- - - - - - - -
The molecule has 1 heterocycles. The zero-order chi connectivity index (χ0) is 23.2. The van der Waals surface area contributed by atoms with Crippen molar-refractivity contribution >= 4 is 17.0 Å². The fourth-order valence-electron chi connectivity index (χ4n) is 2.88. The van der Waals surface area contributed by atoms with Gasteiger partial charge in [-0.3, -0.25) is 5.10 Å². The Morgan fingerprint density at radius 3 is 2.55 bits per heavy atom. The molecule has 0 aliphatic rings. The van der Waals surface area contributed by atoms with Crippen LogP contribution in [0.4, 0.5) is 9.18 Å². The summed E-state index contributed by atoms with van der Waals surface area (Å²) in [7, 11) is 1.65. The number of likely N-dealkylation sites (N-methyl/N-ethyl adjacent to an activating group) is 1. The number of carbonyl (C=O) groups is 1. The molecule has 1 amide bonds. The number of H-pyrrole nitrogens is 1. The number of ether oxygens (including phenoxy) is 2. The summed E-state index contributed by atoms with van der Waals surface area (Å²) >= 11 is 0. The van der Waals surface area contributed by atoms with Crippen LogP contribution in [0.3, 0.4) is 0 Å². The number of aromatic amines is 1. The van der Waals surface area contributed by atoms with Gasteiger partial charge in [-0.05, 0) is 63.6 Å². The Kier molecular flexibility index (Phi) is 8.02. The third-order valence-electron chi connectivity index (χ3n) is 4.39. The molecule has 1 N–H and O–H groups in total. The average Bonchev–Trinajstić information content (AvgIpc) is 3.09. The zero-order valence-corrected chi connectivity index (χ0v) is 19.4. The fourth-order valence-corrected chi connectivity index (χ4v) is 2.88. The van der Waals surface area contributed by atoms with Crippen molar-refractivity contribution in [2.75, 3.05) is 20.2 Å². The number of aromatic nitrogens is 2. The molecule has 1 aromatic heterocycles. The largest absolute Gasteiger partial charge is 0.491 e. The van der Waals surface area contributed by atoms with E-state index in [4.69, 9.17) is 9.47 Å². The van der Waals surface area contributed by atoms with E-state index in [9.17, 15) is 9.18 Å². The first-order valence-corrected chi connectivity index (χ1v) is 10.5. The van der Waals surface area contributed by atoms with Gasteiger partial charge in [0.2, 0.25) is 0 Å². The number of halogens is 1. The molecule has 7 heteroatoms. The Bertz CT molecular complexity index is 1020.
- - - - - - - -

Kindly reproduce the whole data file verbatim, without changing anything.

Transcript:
The molecule has 1 heterocycles. The zero-order chi connectivity index (χ0) is 23.2. The van der Waals surface area contributed by atoms with Crippen molar-refractivity contribution >= 4 is 17.0 Å². The fourth-order valence-electron chi connectivity index (χ4n) is 2.88. The van der Waals surface area contributed by atoms with Gasteiger partial charge in [-0.3, -0.25) is 5.10 Å². The Morgan fingerprint density at radius 3 is 2.55 bits per heavy atom. The molecule has 0 aliphatic rings. The van der Waals surface area contributed by atoms with Crippen LogP contribution in [0.4, 0.5) is 9.18 Å². The summed E-state index contributed by atoms with van der Waals surface area (Å²) in [7, 11) is 1.65. The number of likely N-dealkylation sites (N-methyl/N-ethyl adjacent to an activating group) is 1. The number of carbonyl (C=O) groups is 1. The molecule has 1 amide bonds. The number of H-pyrrole nitrogens is 1. The number of ether oxygens (including phenoxy) is 2. The summed E-state index contributed by atoms with van der Waals surface area (Å²) >= 11 is 0. The van der Waals surface area contributed by atoms with Crippen LogP contribution in [0.3, 0.4) is 0 Å². The number of aromatic amines is 1. The van der Waals surface area contributed by atoms with Gasteiger partial charge in [-0.05, 0) is 63.6 Å². The Kier molecular flexibility index (Phi) is 8.02. The third-order valence-electron chi connectivity index (χ3n) is 4.39. The molecule has 1 N–H and O–H groups in total. The average Bonchev–Trinajstić information content (AvgIpc) is 3.09. The zero-order valence-corrected chi connectivity index (χ0v) is 19.4. The fourth-order valence-corrected chi connectivity index (χ4v) is 2.88. The van der Waals surface area contributed by atoms with Crippen molar-refractivity contribution in [2.75, 3.05) is 20.2 Å². The number of aromatic nitrogens is 2. The molecule has 1 aromatic heterocycles. The largest absolute Gasteiger partial charge is 0.491 e. The van der Waals surface area contributed by atoms with E-state index in [4.69, 9.17) is 9.47 Å². The van der Waals surface area contributed by atoms with E-state index in [9.17, 15) is 9.18 Å². The first-order valence-corrected chi connectivity index (χ1v) is 10.5. The van der Waals surface area contributed by atoms with Gasteiger partial charge in [0.2, 0.25) is 0 Å². The number of halogens is 1. The molecule has 7 heteroatoms. The Bertz CT molecular complexity index is 1020.